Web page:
The UK-Singapore FTA, and the Digital Economy Agreement

Written by Gully Foyle - as based on multiple Twitter posts by the same author throughout 2021 and 2022. Like this article? You can get Gully a beer here.

In December 2020, the UK and Singapore signed a Free Trade Agreement, which looked to mirror the effects of the EU-Singapore FTA ahead of the UK leaving the EU a few weeks later.

But then in February 2022, the UK and Singapore signed a further trade agreement, labelled as a "Digital Economy Agreement".

So why does the UK have two agreements with Singapore, what do they do, and how do they differ? 

The UK-Singapore Free Trade Agreement

In replicating the effect of the EU-Singapore FTA signed in 2018, the UK continuity agreement with Singapore was one of the 40 FTAs that the UK had been looking to seal ahead of leaving the EU transition period. The signing of the agreement in December 2020 was one of the final agreements to be secured ahead of the deadline, and was the first agreement to be reached with an ASEAN member.

The document itself is a "short form" agreement, which essentially states that, except where specifically called out to the contrary in the appendices, the UK and Singapore agree bilaterally to the wording of the EU-Singapore FTA.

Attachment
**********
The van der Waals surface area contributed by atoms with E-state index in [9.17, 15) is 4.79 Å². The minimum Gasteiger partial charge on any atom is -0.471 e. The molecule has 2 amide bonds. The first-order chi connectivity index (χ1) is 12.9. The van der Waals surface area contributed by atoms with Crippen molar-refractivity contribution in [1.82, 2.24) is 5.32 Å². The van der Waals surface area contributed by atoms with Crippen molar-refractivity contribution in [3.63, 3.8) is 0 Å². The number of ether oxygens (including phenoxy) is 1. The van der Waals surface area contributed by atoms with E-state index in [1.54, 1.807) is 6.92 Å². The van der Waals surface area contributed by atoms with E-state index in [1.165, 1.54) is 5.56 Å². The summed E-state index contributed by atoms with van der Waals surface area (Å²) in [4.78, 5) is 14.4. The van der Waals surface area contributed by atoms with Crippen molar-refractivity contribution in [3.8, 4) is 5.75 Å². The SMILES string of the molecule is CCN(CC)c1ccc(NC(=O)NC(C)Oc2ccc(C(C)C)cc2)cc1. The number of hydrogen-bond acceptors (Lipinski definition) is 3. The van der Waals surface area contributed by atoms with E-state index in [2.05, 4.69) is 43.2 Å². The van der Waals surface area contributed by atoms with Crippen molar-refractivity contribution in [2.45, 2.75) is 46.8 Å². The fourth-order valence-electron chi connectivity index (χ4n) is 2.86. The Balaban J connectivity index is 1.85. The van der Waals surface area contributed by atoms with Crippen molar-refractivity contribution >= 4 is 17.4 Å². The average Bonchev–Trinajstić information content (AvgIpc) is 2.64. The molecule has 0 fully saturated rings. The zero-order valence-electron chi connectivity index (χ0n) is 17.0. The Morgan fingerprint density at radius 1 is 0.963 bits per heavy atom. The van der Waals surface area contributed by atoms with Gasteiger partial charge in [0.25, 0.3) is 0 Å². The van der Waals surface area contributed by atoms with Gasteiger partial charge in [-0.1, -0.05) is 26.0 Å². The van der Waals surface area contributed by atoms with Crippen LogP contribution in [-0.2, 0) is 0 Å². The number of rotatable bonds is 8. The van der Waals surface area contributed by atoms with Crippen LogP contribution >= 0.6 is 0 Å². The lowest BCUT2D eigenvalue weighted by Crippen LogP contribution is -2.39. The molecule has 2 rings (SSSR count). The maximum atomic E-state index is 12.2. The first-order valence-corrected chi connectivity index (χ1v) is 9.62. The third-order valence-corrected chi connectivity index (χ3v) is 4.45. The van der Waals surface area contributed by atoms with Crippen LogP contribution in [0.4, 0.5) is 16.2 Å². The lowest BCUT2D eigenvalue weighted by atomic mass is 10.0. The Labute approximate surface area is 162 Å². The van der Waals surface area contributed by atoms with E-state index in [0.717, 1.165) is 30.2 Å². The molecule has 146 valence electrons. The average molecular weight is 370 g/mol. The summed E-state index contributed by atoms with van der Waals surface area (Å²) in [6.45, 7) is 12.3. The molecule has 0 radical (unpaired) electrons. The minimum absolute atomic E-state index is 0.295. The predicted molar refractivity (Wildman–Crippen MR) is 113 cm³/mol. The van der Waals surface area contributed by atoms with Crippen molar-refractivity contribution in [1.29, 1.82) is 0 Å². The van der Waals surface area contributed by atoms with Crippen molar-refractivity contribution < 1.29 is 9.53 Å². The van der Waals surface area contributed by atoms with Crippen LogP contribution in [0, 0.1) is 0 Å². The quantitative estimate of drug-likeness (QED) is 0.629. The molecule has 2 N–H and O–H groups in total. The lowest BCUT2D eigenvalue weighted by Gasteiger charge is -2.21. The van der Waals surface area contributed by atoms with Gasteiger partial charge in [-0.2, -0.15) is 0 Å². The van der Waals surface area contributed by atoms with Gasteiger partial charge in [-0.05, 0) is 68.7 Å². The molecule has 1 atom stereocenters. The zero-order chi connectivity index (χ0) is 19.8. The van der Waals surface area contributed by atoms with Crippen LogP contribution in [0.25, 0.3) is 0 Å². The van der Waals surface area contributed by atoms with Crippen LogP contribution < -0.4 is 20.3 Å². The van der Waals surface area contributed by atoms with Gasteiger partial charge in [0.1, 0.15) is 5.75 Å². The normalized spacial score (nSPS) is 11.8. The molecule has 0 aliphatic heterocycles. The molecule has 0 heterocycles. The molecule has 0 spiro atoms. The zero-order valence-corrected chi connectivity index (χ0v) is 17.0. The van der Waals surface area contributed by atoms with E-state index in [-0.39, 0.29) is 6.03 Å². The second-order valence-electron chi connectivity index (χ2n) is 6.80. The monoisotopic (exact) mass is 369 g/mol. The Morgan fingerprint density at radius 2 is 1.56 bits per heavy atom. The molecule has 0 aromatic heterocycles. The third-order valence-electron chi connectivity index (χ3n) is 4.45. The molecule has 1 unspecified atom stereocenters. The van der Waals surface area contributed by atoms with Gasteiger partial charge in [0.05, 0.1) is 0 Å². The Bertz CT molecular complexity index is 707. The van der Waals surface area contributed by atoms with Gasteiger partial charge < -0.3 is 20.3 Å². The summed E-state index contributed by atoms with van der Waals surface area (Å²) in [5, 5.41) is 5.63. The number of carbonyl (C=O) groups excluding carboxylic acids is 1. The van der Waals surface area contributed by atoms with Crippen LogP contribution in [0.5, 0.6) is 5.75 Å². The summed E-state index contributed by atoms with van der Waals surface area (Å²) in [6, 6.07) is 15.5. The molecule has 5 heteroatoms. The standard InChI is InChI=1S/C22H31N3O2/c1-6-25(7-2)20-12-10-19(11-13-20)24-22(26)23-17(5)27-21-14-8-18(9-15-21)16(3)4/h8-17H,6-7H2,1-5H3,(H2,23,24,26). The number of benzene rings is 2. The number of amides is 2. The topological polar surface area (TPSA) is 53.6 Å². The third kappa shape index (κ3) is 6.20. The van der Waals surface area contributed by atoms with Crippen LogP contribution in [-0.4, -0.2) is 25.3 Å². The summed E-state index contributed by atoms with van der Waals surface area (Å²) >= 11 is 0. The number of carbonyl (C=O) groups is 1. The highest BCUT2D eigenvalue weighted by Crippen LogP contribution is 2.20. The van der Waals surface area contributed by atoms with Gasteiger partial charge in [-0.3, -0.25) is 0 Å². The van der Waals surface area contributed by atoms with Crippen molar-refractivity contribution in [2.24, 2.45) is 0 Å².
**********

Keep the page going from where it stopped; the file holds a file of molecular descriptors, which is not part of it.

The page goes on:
How Does the UK Deal Differ from the EU Deal?

With each continuity agreement that was signed, the Department for International Trade ("DIT", now the Department of Business and Trade, "DBT") produced a Parliamentary Report (linked to in the references below) which outlined all of the noteworthy departures from the original EU text. The majority of these were name changes, swapping references to "EU" for "UK" and names of institutions for UK ones. However there were some other changes worth mentioning:

So What is the Digital Economy Agreement (DEA) Then?

The Digital Economy Agreement was lauded by the British Government at the time of signing as "the most innovative trade agreement ever signed". The focus of the agreement was to update the trade relationship between the two countries, to take into account the modern digital economy.

In real terms, the DEA was in fact 6 separate bilateral agreements:

The Core DEA terms took the form of an update to the text of the UK-Singapore FTA, replacing and expanding on some provisions of the original text, as well as adding in new sections that were previously not covered by the agreement at all.

In Summary

The UK and Singapore, outside of some minor improvements for the banking sector, replicated the EU-Singapore agreement prior to the UK leaving the EU. With the signing of the Digital Economy Agreement, the UK and Singapore expanded that replicated agreement, ensuring that it was relevant and useful in the modern digital trading ecosystem.

So the UK-Singapore Incorporated Agreement, which combines the FTA and the DEA, is more comprehensive (AKA "better") than the trade deal the UK had access to as a member of the EU.

Gully Foyle is a prolific commentator on international trade and post-Brexit UK trade policy, and can be found on Twitter here.

Like this article? You can get Gully a beer here.